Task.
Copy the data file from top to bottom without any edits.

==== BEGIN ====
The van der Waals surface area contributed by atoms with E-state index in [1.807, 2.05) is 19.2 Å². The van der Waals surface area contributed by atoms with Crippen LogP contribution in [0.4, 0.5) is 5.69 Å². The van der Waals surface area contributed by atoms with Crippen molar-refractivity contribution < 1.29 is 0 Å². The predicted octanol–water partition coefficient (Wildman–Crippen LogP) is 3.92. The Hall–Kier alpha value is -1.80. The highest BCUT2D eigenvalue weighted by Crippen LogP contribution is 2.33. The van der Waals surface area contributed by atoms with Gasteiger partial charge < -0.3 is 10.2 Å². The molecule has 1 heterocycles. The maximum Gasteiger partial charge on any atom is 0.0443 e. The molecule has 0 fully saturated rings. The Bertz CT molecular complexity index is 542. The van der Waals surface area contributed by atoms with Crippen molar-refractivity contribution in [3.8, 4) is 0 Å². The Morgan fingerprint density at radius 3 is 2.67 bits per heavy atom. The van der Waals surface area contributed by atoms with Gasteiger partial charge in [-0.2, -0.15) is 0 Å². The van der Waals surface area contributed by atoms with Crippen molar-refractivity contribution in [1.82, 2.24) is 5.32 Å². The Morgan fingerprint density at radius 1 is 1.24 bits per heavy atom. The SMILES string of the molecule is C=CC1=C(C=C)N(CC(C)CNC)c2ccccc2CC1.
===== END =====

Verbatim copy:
The van der Waals surface area contributed by atoms with E-state index in [1.807, 2.05) is 19.2 Å². The van der Waals surface area contributed by atoms with Crippen LogP contribution in [0.4, 0.5) is 5.69 Å². The van der Waals surface area contributed by atoms with Crippen molar-refractivity contribution < 1.29 is 0 Å². The predicted octanol–water partition coefficient (Wildman–Crippen LogP) is 3.92. The Hall–Kier alpha value is -1.80. The highest BCUT2D eigenvalue weighted by Crippen LogP contribution is 2.33. The van der Waals surface area contributed by atoms with Gasteiger partial charge < -0.3 is 10.2 Å². The molecule has 1 heterocycles. The maximum Gasteiger partial charge on any atom is 0.0443 e. The molecule has 0 fully saturated rings. The Bertz CT molecular complexity index is 542. The van der Waals surface area contributed by atoms with Crippen molar-refractivity contribution in [3.8, 4) is 0 Å². The Morgan fingerprint density at radius 3 is 2.67 bits per heavy atom. The van der Waals surface area contributed by atoms with Gasteiger partial charge in [-0.2, -0.15) is 0 Å². The van der Waals surface area contributed by atoms with Crippen molar-refractivity contribution in [1.82, 2.24) is 5.32 Å². The Morgan fingerprint density at radius 1 is 1.24 bits per heavy atom. The SMILES string of the molecule is C=CC1=C(C=C)N(CC(C)CNC)c2ccccc2CC1.